- LivingWell Institute
Check your stress levels
Part of the great adventure of living is developing harmony within oneself. Today while
checking out a book at the library, I sensed my irritation level rising. Why is this customarily pleasant interaction going south I pondered? The person behind the counter is wearing a mask, I can’t read their lips so I’m straining to hear and sensing that groundless irascibility is elevating. Those little emotional twinges, that we are tempted to ignore take an ever increasing toll on our health and demonstrate that we are more connected internally than we might suspect.
Becoming aware, identifying and accepting our emotions is a learned skill. Emotional awareness increases through intentionality and practice. It’s akin to checking your posture. When your physical body is not aligned properly, your mood may shift, stress increases, and you set yourself up to experience chronic stiffness and back pain. Growing in our emotional awareness can put us in alignment emotionally.
Researchers at Yamagata University in Japan have confirmed our internal connectivity through developing a device that has the ability to track human stress levels using artificial intelligence to analyze fingertips, tone of voice and facial expressions. This new device uses pulse to determine how fast your blood is pumping, a smartphone microphone to sense voice changes and a camera to capture facial expressions. Artificial intelligence software then analyzes the results for changes and charts your stress levels.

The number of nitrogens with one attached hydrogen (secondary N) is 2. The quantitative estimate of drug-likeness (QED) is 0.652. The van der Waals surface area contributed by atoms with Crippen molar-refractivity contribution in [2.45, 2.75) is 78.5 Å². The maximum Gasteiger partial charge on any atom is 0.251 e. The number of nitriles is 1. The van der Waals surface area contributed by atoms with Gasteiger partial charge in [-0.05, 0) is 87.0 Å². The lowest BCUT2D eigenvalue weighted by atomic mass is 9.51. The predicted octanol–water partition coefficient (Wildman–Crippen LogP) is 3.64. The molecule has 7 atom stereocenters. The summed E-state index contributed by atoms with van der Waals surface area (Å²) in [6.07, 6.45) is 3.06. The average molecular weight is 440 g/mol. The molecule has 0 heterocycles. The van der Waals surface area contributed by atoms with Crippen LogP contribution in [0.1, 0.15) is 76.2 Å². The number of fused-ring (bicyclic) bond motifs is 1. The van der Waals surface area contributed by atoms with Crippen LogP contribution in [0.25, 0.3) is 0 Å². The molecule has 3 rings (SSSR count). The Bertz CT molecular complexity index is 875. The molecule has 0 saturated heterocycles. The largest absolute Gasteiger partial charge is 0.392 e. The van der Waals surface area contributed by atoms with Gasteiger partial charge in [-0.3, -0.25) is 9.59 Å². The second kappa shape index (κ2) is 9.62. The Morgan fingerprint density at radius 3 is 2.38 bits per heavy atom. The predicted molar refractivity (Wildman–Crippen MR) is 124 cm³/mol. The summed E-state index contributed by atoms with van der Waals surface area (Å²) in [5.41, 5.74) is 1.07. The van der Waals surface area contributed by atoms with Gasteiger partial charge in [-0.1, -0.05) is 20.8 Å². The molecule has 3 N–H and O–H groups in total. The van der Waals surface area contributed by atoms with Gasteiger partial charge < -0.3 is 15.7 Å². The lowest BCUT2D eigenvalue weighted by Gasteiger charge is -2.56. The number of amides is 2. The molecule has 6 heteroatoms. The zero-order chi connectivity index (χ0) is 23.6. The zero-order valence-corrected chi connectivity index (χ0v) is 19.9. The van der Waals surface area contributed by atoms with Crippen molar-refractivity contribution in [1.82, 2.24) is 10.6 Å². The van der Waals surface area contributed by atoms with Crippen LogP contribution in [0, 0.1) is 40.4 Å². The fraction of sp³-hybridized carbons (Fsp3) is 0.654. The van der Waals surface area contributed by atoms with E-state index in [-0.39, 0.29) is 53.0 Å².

Get into a habit of carving out some time to notice how you feel at different times throughout the day. There is nothing like a quiet moment to reconnect and find your emotional balance. Cultivating your spirituality may help you learn to release control. When you are aware that you are connected to a greater whole, you may realize that you cannot control everything that happens in life. By identifying and clarifying what's most important, you can focus less on the unimportant things and eliminate some stress. Ray Hock